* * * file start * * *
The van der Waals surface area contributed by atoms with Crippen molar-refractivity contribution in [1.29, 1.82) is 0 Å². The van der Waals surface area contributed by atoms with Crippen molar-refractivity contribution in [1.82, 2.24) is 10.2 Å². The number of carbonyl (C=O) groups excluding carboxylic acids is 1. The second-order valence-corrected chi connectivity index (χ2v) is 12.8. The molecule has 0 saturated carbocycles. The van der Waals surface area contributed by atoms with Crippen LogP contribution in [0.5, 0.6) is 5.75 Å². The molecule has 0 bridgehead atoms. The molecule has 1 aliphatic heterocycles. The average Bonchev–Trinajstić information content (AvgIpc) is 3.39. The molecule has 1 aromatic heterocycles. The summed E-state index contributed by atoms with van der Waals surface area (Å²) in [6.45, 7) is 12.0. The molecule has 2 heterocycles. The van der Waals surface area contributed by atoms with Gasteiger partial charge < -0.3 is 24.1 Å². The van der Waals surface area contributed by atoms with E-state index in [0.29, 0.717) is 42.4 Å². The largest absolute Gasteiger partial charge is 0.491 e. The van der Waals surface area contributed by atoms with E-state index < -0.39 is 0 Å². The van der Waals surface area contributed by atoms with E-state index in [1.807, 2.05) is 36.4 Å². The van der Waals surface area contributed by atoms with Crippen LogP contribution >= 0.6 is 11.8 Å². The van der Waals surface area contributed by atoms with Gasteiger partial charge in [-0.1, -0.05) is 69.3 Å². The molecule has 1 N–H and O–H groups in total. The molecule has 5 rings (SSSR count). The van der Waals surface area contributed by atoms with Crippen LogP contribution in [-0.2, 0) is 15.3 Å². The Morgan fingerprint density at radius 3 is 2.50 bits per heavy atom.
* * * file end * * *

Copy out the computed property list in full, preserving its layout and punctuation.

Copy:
The van der Waals surface area contributed by atoms with Crippen molar-refractivity contribution in [1.29, 1.82) is 0 Å². The van der Waals surface area contributed by atoms with Crippen molar-refractivity contribution in [1.82, 2.24) is 10.2 Å². The number of carbonyl (C=O) groups excluding carboxylic acids is 1. The second-order valence-corrected chi connectivity index (χ2v) is 12.8. The molecule has 0 saturated carbocycles. The van der Waals surface area contributed by atoms with Crippen LogP contribution in [0.5, 0.6) is 5.75 Å². The molecule has 0 bridgehead atoms. The molecule has 1 aliphatic heterocycles. The average Bonchev–Trinajstić information content (AvgIpc) is 3.39. The molecule has 1 aromatic heterocycles. The summed E-state index contributed by atoms with van der Waals surface area (Å²) in [6.45, 7) is 12.0. The molecule has 2 heterocycles. The van der Waals surface area contributed by atoms with Gasteiger partial charge < -0.3 is 24.1 Å². The van der Waals surface area contributed by atoms with E-state index in [0.29, 0.717) is 42.4 Å². The largest absolute Gasteiger partial charge is 0.491 e. The van der Waals surface area contributed by atoms with E-state index < -0.39 is 0 Å². The van der Waals surface area contributed by atoms with E-state index in [1.807, 2.05) is 36.4 Å². The van der Waals surface area contributed by atoms with Crippen LogP contribution >= 0.6 is 11.8 Å². The van der Waals surface area contributed by atoms with Gasteiger partial charge in [-0.1, -0.05) is 69.3 Å². The molecule has 1 N–H and O–H groups in total. The molecule has 5 rings (SSSR count). The van der Waals surface area contributed by atoms with Crippen LogP contribution in [-0.2, 0) is 15.3 Å². The Morgan fingerprint density at radius 3 is 2.50 bits per heavy atom.